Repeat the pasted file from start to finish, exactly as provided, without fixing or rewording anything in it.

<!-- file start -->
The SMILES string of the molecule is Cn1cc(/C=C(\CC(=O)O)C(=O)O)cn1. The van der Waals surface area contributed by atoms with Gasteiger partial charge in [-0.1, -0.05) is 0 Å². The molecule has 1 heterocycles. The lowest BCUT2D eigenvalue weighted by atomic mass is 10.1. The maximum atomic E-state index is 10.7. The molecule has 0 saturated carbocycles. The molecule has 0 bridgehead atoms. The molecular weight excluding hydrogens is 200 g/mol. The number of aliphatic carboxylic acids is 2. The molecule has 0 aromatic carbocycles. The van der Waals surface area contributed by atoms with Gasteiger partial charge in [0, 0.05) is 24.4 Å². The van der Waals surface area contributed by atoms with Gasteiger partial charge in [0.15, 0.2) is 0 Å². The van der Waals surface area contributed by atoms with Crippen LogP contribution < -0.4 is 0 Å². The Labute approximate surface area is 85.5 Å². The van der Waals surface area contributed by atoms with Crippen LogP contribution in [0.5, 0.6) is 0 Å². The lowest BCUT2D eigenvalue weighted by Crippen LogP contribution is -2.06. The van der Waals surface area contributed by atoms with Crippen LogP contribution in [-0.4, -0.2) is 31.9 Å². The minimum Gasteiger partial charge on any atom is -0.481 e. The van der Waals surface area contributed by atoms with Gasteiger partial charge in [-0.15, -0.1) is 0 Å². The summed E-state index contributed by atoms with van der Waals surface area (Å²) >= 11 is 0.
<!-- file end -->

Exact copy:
The SMILES string of the molecule is Cn1cc(/C=C(\CC(=O)O)C(=O)O)cn1. The van der Waals surface area contributed by atoms with Gasteiger partial charge in [-0.1, -0.05) is 0 Å². The molecule has 1 heterocycles. The lowest BCUT2D eigenvalue weighted by atomic mass is 10.1. The maximum atomic E-state index is 10.7. The molecule has 0 saturated carbocycles. The molecule has 0 bridgehead atoms. The molecular weight excluding hydrogens is 200 g/mol. The number of aliphatic carboxylic acids is 2. The molecule has 0 aromatic carbocycles. The van der Waals surface area contributed by atoms with Gasteiger partial charge in [0, 0.05) is 24.4 Å². The van der Waals surface area contributed by atoms with Gasteiger partial charge in [0.15, 0.2) is 0 Å². The van der Waals surface area contributed by atoms with Crippen LogP contribution < -0.4 is 0 Å². The Labute approximate surface area is 85.5 Å². The van der Waals surface area contributed by atoms with Crippen LogP contribution in [0.5, 0.6) is 0 Å². The lowest BCUT2D eigenvalue weighted by Crippen LogP contribution is -2.06. The van der Waals surface area contributed by atoms with Crippen LogP contribution in [-0.4, -0.2) is 31.9 Å². The minimum Gasteiger partial charge on any atom is -0.481 e. The van der Waals surface area contributed by atoms with Gasteiger partial charge in [-0.15, -0.1) is 0 Å². The summed E-state index contributed by atoms with van der Waals surface area (Å²) >= 11 is 0.